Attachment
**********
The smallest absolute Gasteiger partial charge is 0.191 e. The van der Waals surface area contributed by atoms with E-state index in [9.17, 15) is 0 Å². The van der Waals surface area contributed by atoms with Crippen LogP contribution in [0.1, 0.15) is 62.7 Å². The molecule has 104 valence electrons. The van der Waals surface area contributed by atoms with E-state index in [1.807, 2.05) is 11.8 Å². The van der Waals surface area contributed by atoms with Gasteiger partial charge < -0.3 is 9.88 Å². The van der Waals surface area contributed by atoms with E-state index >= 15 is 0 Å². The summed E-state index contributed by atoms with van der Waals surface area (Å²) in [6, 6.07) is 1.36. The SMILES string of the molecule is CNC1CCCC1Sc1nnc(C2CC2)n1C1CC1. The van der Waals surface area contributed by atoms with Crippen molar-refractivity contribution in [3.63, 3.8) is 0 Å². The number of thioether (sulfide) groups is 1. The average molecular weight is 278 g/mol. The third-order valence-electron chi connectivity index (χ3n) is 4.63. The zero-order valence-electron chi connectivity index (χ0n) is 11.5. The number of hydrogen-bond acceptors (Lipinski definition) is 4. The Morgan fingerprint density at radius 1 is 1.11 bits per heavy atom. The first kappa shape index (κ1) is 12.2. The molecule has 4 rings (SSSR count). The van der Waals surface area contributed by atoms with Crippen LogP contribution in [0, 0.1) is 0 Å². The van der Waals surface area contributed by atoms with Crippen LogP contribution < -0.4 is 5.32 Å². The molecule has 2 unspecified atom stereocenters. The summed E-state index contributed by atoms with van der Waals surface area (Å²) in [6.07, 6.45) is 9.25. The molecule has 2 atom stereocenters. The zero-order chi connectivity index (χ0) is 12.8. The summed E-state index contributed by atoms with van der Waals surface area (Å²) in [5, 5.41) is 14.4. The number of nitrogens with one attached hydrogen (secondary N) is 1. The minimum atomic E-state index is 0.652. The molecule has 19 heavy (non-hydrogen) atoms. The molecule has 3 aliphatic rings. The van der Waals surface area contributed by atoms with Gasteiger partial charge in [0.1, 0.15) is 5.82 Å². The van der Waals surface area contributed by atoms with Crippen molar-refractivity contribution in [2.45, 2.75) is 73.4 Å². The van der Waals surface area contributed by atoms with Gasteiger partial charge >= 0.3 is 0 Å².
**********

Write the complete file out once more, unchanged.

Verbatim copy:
The smallest absolute Gasteiger partial charge is 0.191 e. The van der Waals surface area contributed by atoms with E-state index in [9.17, 15) is 0 Å². The van der Waals surface area contributed by atoms with Crippen LogP contribution in [0.1, 0.15) is 62.7 Å². The molecule has 104 valence electrons. The van der Waals surface area contributed by atoms with E-state index in [1.807, 2.05) is 11.8 Å². The van der Waals surface area contributed by atoms with Gasteiger partial charge < -0.3 is 9.88 Å². The van der Waals surface area contributed by atoms with E-state index >= 15 is 0 Å². The summed E-state index contributed by atoms with van der Waals surface area (Å²) in [6, 6.07) is 1.36. The SMILES string of the molecule is CNC1CCCC1Sc1nnc(C2CC2)n1C1CC1. The van der Waals surface area contributed by atoms with Crippen molar-refractivity contribution in [3.63, 3.8) is 0 Å². The number of thioether (sulfide) groups is 1. The average molecular weight is 278 g/mol. The third-order valence-electron chi connectivity index (χ3n) is 4.63. The zero-order valence-electron chi connectivity index (χ0n) is 11.5. The number of hydrogen-bond acceptors (Lipinski definition) is 4. The Morgan fingerprint density at radius 1 is 1.11 bits per heavy atom. The first kappa shape index (κ1) is 12.2. The molecule has 4 rings (SSSR count). The van der Waals surface area contributed by atoms with Crippen LogP contribution in [0, 0.1) is 0 Å². The van der Waals surface area contributed by atoms with Crippen LogP contribution < -0.4 is 5.32 Å². The molecule has 2 unspecified atom stereocenters. The summed E-state index contributed by atoms with van der Waals surface area (Å²) in [6.07, 6.45) is 9.25. The molecule has 2 atom stereocenters. The zero-order chi connectivity index (χ0) is 12.8. The summed E-state index contributed by atoms with van der Waals surface area (Å²) in [5, 5.41) is 14.4. The number of nitrogens with one attached hydrogen (secondary N) is 1. The minimum atomic E-state index is 0.652. The molecule has 19 heavy (non-hydrogen) atoms. The molecule has 3 aliphatic rings. The van der Waals surface area contributed by atoms with Gasteiger partial charge in [0.1, 0.15) is 5.82 Å². The van der Waals surface area contributed by atoms with Crippen molar-refractivity contribution in [2.45, 2.75) is 73.4 Å². The van der Waals surface area contributed by atoms with Gasteiger partial charge >= 0.3 is 0 Å².